In sum, the development of precarious labor and shift to immaterial labor are not for Negri and other autonomist Marxists a completely negative phenomenon. On the contrary, they are seen as expressions of a trend towards the reduction of work and therefore the reduction of exploitation, resulting from capitalist development in response to the class struggle. This means that the development of the productive forces today is already giving us a glimpse of a world in which work can be transcended; in which we will liberate ourselves from the necessity to work and enter a new realm of freedom.

Autonomous Marxists believe this development is also creating a new kind of “common” originating from the fact that immaterial labor presumably represents a leap in the socialization and homogeneization of work. The idea is that differences between types of work that once were all important (productive/reproductive work e.g. agricultural/industrial/“affective labor”) are erased, as all types of work (as a tendency) become assimilated, for all begin to incorporate cognitive work. Moreover, all activities are increasingly subsumed under capitalist development, they all serve to the accumulation process, as society becomes an immense factory. Thus (e.g.) the distinction between productive and unproductive labor also vanishes.

This means that capitalism is not only leading us beyond labor, but it is creating the conditions for the “commonization” of our work experience, where the divisions are beginning to crumble. We can see why these theories have become popular. They have utopian elements especially attractive to cognitive workers – the “cognitariat” as Negri and some Italian activists call them. With the new theory, in fact, a new vocabulary has been invented. Instead of proletariat we have the “cognitariat”. Instead of working class, we have the “Multitude”, presumably because the concept of Multitude reveals the unity that is created by the new socialization of work; it expresses the communalization of the work process, the idea that within the work process workers are becoming more homogenized. For all forms of work incorporate elements of cognitive work, of computer work, communication work and so forth.

As I said this theory has gained much popularity, because there is a generation of young activists, with years of schooling and degrees who are now employed in precarious ways in different parts of the culture industry or the knowledge-production industry. Among them these theories are very popular because they tell them that, despite the misery and exploitation we are experiencing, we are nevertheless moving towards a higher level of production and social relations. This is a generation of workers who looks at the “Nine to Five” routine as a prison sentence. They see their precariousness as giving them new possibilities. And they have possibilities their parents did not have or dreamed of. The male youth of today (e.g.) is not as disciplined as their parents who could expect that their wife or partners would depend of them economically. Now they can count on social relationships involving much less financial dependence. Most women have autonomous access to the wage and often refuse to have children.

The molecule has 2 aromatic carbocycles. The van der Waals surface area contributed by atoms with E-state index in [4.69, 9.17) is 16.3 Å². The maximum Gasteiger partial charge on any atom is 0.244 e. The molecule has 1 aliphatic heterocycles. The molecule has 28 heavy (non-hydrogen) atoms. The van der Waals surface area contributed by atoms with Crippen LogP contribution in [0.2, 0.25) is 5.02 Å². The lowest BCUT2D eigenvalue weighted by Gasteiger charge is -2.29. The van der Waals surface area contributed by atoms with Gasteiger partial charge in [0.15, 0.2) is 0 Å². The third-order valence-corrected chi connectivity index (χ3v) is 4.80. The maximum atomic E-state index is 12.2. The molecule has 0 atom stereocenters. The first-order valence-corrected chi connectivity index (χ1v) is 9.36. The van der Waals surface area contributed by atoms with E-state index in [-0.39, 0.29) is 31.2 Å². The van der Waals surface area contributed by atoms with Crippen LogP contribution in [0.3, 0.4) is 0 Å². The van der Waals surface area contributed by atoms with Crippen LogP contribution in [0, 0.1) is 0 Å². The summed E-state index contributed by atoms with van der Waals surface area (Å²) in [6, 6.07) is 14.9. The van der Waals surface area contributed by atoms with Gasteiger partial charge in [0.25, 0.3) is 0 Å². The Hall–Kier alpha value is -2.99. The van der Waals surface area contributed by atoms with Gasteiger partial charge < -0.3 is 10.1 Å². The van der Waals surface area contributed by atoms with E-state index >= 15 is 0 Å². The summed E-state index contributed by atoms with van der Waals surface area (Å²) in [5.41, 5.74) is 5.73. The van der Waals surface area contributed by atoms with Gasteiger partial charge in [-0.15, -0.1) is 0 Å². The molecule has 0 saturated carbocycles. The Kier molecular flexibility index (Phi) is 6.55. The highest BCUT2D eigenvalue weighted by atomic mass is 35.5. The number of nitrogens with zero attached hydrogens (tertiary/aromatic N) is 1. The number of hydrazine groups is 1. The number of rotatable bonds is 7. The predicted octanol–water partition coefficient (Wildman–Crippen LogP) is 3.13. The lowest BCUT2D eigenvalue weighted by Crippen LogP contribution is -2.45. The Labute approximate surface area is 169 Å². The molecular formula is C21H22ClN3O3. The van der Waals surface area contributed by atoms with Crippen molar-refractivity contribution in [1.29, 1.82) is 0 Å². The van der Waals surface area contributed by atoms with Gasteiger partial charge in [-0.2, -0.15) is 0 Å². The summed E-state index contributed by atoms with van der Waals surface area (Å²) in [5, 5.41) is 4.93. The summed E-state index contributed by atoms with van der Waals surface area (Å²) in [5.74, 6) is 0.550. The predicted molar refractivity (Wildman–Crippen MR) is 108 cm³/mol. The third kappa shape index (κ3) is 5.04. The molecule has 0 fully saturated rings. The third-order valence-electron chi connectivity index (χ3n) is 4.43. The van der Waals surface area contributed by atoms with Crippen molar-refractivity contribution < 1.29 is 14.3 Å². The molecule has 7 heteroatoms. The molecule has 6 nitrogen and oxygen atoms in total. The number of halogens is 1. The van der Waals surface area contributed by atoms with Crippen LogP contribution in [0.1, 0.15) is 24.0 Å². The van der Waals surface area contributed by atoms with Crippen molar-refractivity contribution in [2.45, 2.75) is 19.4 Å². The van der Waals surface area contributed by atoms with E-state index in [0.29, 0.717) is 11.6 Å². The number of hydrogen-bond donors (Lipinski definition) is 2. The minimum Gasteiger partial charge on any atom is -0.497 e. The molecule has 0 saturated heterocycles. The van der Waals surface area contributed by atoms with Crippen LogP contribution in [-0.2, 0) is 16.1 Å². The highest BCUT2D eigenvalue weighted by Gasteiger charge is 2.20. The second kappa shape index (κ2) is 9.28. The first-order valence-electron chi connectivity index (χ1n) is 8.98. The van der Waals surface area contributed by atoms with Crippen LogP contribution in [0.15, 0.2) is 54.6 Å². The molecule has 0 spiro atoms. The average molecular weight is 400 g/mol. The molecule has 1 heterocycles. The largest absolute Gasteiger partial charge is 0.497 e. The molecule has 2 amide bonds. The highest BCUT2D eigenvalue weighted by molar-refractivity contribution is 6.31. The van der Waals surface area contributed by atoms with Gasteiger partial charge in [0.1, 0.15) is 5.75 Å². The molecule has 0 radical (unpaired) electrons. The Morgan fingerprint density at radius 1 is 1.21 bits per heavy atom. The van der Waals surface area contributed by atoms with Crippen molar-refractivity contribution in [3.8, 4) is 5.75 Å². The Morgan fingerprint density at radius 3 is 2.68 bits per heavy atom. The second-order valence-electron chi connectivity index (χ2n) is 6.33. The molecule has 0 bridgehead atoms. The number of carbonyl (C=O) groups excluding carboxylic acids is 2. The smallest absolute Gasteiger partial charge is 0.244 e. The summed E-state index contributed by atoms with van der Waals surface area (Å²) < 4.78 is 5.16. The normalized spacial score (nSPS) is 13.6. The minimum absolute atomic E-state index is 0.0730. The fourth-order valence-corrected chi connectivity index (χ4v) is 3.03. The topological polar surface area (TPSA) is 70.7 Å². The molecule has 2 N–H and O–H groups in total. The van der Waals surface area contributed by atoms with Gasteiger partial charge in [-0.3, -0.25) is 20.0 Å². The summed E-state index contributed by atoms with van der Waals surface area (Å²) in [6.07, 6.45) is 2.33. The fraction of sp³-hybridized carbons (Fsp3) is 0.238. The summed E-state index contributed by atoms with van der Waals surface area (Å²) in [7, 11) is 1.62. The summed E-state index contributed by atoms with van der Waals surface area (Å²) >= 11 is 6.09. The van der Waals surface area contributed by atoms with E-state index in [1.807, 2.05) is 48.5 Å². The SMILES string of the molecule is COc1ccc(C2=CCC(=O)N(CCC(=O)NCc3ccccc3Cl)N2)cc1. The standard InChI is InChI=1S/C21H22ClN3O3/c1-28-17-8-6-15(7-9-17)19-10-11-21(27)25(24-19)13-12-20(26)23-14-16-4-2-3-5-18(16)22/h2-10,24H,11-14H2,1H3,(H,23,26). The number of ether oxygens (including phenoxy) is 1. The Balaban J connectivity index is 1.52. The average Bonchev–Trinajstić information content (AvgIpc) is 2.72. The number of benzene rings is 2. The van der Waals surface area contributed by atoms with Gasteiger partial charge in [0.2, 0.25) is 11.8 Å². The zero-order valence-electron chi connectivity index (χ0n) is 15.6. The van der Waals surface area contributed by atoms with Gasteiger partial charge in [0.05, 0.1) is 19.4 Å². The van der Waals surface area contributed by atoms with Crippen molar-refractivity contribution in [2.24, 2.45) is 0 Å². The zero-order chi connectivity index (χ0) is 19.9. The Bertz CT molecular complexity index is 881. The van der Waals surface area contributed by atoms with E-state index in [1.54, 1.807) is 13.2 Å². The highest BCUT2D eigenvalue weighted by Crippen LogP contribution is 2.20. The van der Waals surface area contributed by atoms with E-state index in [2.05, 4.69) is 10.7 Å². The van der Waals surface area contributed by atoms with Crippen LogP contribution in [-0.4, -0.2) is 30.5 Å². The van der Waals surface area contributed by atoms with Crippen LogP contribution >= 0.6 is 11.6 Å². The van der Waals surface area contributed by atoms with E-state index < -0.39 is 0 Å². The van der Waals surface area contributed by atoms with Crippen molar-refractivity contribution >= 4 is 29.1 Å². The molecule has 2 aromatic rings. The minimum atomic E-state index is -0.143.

So this theory is appealing for the new generation of activists, who despite the difficulties of resulting from precarious labor, see within it certain possibilities. They want to start from there. They are not interested in a struggle for full employment. But there is also a difference here between Europe and the US. In Italy (e.g.) there is among the movement a demand for a guaranteed income. They call it “flex security”. They say, we are without a job, we are precarious because capitalism needs us to be, so they should pay for it. There have been various days of mobilization, especially on May 1st, centered on this demand for a guaranteed income. In Milano, on the May Day of this year [2006], movement people have paraded “San Precario”, the patron saint of the precarious worker. The ironic icon is featured in rallies and demonstrations centered on this question of precarity.

Critique of Precarious Labor

I will now shift to my critique of these theories – a critique from a feminist viewpoint. In developing my critique, I don’t want to minimize the importance of the theories I am discussing. They have been inspired by much political organizing and striving to make sense of the changes that have taken place in the organization of work, which has affected all our lives. In Italy, in recent years, precarious labor has been one of the main terrains of mobilization together with the struggle for immigrant rights.